“Restore my faith in humanity”

Crazybob said it. Greg Stein was mugged last week, as most ASF folks know by now. Greg is also an amazing human being, and totally one not to deserve such treatment – and one who would never have let this happen if he hadn’t already been on crutches.
(Stupid humor begins) Heck, I can picture a celebrity deathmatch between Greg and a mugger and a bottle of scotch. Greg drinks the scotch, gives the bottle to the mugger, and the fight begins. Although injured and bleeding, Greg comes out victorious with the mugger lying broken on the floor, screaming “No more! No more! I promise never to svn co the trunk again! Please make it stop!” (Stupid humor ends)
If you don’t know Greg, you’ll just have to trust me that this guy deserves better. In fact several people have gotten together a Google group to accept donations (authorized by Greg) to ease Greg’s recuperation and try, in a small way, to give him back a tiny bit of the code and love he’s given to the world.

Is it a role, or a stereotype?

I was sort-of wondering that last week. While being sick is no fun, it’s even worse when it’s one of your loved ones who is sick. Roxanne was sick last week, and while it’s a completely normal childhood cold virus, it also gives you fever and mouth sores. I’m not sure I’ve ever seen her that miserable in all of her life – well, at least all of her life when she had the mental capacity to say how miserable she is.
Actually, after Wednesday, she didn’t talk much since her mouth hurt. Unfortunately for me she also didn’t eat anything or even drink much, even her favorite things. A quick visit to the pediatrician – and a follow-up call at the end of the day – alleviated my fears about dehydration in theory but not completely in fact. Not only wouldn’t she eat, for most of Thursday she just looked plain miserable.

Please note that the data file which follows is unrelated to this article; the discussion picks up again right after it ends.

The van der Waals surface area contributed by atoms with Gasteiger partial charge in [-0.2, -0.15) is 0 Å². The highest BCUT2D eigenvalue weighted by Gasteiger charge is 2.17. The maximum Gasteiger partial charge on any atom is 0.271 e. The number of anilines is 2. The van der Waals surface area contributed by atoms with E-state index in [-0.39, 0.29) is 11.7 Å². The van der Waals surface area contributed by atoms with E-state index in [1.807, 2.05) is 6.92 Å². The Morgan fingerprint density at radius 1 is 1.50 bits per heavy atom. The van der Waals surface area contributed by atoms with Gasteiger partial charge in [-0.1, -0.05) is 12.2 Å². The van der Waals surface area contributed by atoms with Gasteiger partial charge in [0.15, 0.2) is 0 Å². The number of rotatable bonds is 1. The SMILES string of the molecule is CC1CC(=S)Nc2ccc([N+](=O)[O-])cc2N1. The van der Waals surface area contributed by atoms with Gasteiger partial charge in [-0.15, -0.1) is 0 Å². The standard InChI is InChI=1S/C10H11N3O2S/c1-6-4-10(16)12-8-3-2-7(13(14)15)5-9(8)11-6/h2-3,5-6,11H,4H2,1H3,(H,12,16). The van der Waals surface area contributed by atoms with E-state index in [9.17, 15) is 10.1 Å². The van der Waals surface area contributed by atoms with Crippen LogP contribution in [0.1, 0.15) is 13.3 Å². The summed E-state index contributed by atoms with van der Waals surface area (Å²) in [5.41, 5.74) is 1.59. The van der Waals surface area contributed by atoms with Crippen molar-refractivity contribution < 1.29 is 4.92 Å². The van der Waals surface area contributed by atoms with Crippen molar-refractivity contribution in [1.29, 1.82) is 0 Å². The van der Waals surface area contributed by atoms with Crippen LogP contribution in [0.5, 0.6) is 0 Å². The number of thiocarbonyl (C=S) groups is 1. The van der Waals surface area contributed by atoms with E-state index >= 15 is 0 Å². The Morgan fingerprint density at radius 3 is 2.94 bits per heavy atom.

But it was on Wednesday night I felt my role of being a father slipping into a stereotype. For a variety of reasons Amy ended up spending part of the day taking care of her while I was at work. When I got home, Amy stayed to take care of her while I got sent right back out to go shopping. In this case it worked perfectly for our roles of how and when each of us are best at taking care of Roxanne, but it also felt like the cheap stereotype of the mom staying in the cave with the kid and the dad going out to hunt the yaks.
Luckily, not only did I find a small plastic dinosaur toy for her – the one thing she asked for when I went grocery shopping (not food or drink, but a toy) – I also found our favorite cookie bakery Lakota actually had dinosaur shaped cookies that day! I was briefly a hero when I returned, which lasted until we tried to get her to drink something again. We carefully wrapped the cookie up for her for Friday when her mouth was finally feeling up to eating.

In any case, I would still (or would now) hunt her a yak for her supper.

“Screwy Curve Ahead”

Text on a road sign this morning on Storrow Drive, stunning me with MA Highway’s truth-in-advertising. Of course, it actually said “Survey Crew Ahead”, which is much less interesting. There’s gotta be a name for that (swapping mid-word letters between words).

Open source user registration/listing software?

I have this grand idea to start a second blog, called simply enough, Questions. It’s where I’d put all those random little questions that I’m curious about, but don’t necessarily have the time or impetus at the moment to track them down.
I’m tempted to keep it in this blog, but I’m not sure I want to bore all my readers with my zillions of little punderings, like why is the sky blue (I know that one, actually), how come my WordPress setup doesn’t quite do X right, and why does Domino insist on doing Y even when you tell it not to. See, most of them are pretty geeky, and not terribly interesting.
They are, however, interesting to me, and I figure I should give technology a chance to help me answer them. Heck, even without trying I have a fair number of readers. And that includes people beyond old friends and PlanetApache feeds – just look at the comments on my Major Mudd post. So why not take the one in a million chance that one of my readers happens to know the answer to my Questions off the top of their head?